A new phase in India’s relations with Pakistan may be about to begin. The announcement of the Indian prime minister, Mr Atal Bihari Vajpayee, in Parliament that a high commissioner would return to Islamabad and that civil aviation links would be restored with Pakistan, on a reciprocal basis, clearly signals a thaw in bilateral relations. While it is too early to conclude that India-Pakistan relations have turned the corner, there exists now the serious possibility of the resumption of a dialogue within the next few weeks. The latest announcement follows two other important markers. During the course of a public rally in Srinagar on April 18, Mr Vajpayee “offered a hand of friendship” to Pakistan. The prime minister had, however, later clarified that he was prepared to send a senior official of the ministry of external affairs to Islamabad to work out the agenda for the talks, once Pakistan stopped infiltration into Jammu and Kashmir and closed down the training camps for terrorists which exist on its soil. Subsequently, on April 28, the Pakistani prime minister, Mir Zafarullah Khan Jamali, called up Mr Vajpayee, invited him to visit Pakistan, and apparently condemned terrorism in the strongest possible terms, paving the way for the defreezing of ties.
The reasons behind the prime minister’s latest initiative are far from clear. Several factors, however, must have played a role. For some time now, it has been obvious that Mr Vajpayee, despite past setbacks and resistance from within his party, remains personally committed to creating the conditions for stable peace in the Indian sub-continent. It could well be that the present effort is also linked directly to Mr Vajpayee’s vision of going down in history as the statesman who helped to create peace in south Asia. Indeed, during his speech in Parliament, Mr Vajpayee emphatically stated that “he was in the dock” before his party colleagues, but he was still making a final attempt at building peace with Pakistan.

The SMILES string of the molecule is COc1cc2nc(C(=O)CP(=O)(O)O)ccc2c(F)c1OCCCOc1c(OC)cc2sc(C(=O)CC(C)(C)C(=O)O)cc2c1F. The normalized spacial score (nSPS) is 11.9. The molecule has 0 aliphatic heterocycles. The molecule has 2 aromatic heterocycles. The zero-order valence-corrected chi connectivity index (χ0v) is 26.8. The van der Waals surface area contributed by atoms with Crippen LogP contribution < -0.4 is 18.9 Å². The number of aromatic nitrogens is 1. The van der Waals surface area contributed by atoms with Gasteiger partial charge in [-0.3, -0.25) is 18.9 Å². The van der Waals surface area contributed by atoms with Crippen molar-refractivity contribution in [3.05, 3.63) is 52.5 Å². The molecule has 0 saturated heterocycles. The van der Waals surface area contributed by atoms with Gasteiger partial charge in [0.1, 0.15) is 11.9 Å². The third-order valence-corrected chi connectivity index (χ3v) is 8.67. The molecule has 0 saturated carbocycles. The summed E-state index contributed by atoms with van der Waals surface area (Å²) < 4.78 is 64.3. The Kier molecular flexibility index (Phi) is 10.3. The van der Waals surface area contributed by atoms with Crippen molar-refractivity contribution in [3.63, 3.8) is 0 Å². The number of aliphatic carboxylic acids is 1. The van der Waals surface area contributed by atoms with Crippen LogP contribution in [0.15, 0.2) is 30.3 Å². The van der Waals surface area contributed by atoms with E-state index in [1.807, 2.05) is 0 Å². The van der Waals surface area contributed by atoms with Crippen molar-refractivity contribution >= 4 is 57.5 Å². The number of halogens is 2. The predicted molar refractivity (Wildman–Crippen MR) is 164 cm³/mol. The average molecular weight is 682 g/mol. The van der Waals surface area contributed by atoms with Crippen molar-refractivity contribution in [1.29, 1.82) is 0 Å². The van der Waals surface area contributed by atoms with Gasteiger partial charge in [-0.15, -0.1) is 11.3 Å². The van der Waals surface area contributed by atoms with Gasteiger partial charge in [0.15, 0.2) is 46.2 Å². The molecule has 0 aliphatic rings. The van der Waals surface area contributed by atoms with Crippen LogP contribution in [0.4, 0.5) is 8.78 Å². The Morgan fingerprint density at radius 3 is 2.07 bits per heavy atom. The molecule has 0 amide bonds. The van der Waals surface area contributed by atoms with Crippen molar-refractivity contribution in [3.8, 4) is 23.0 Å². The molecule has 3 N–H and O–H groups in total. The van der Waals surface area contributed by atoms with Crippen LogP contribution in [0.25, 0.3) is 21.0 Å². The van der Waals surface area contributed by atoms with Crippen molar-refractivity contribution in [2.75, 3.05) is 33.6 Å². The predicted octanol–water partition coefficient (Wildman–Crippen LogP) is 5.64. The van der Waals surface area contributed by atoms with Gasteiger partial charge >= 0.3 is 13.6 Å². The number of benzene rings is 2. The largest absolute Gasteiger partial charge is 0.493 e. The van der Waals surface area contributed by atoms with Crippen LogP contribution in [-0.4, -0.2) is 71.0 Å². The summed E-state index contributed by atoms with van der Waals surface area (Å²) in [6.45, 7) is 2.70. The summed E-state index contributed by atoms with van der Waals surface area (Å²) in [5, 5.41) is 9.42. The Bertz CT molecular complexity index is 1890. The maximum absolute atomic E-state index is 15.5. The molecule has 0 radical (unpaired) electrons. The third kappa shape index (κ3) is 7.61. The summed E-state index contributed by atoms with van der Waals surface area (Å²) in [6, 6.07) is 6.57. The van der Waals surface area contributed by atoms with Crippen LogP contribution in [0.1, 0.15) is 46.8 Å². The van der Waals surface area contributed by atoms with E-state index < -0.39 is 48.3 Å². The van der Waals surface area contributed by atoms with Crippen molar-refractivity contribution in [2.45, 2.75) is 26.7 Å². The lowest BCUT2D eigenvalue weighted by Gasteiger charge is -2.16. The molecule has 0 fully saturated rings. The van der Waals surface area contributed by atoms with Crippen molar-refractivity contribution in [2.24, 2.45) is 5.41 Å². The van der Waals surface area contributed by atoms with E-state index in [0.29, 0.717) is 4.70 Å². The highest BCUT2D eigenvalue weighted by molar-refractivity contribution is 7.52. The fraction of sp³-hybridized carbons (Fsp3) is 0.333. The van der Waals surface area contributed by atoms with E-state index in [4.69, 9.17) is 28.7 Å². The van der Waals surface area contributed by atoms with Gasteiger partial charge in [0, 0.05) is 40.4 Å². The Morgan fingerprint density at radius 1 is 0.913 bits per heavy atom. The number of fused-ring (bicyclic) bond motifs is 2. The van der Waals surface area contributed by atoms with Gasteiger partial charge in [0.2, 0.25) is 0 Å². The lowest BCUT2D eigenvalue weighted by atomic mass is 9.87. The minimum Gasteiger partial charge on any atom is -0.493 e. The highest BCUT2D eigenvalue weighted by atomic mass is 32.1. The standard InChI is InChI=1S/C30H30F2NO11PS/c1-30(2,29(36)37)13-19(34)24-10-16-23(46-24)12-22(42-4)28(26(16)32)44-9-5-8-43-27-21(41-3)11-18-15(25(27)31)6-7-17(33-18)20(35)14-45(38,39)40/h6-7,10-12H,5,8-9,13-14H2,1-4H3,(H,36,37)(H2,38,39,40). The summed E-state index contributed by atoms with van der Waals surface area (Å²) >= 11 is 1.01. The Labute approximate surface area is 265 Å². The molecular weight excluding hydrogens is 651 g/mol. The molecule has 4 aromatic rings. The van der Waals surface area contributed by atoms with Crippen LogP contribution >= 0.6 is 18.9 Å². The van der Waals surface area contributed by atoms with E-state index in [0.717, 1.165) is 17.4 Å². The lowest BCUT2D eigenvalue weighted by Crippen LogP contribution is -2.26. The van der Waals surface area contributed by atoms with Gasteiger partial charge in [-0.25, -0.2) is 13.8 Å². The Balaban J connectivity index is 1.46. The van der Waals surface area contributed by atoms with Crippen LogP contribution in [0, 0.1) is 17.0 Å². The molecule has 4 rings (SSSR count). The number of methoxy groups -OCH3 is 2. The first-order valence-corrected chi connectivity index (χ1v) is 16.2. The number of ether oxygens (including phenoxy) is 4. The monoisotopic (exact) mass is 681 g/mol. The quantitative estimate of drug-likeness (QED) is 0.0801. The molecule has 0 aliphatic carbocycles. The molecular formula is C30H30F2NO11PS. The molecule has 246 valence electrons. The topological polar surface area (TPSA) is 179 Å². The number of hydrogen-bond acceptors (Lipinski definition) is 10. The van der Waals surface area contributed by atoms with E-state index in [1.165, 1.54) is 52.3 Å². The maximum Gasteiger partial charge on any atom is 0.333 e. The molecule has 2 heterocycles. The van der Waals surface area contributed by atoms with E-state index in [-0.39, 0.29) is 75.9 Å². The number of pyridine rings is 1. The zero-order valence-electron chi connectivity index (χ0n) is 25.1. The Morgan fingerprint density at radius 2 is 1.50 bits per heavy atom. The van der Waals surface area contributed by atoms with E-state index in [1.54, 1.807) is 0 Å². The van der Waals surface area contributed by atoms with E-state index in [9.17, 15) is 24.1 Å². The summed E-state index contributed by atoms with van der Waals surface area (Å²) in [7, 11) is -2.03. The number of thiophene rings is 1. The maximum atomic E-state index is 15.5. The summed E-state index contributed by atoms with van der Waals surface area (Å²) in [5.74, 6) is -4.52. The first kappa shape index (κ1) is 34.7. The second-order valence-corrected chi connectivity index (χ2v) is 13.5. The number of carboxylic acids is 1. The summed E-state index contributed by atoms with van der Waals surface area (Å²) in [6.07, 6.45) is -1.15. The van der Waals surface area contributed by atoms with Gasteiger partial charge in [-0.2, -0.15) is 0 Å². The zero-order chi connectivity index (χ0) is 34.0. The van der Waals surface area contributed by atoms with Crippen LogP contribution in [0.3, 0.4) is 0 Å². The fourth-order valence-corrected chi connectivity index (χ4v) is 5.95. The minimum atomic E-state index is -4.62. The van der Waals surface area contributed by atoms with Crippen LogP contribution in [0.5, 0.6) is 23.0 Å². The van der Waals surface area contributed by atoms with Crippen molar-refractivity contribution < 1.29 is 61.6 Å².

But there has also been a rethink within the larger Indian strategic and policy community over the continuing failure of India’s Pakistan policy. Neither international pressure nor India’s coercive diplomacy has made Pakistan give up using violence as an essential element of its policy on Kashmir. Under the circumstances, while the prospect for a dialogue leading to a breakthrough may still appear bleak, it is increasingly being recognized that the process of engagement with Islamabad will help to lessen tensions and perhaps even contribute to decreasing violence in Kashmir. Finally, of course, it has to be admitted that there is growing pressure from the international community, especially the United States of America, on both New Delhi and Islamabad to resume a dialogue at the earliest opportunity. Indeed, the latest Indian initiative has been announced before the visit of Mr Richard Armitage, the US deputy secretary of state. Unlike in the past, the prime minister’s initiative is prudently based on small incremental steps rather than grand summits. It has finally been recognized that peace in south Asia can only be achieved piece by piece.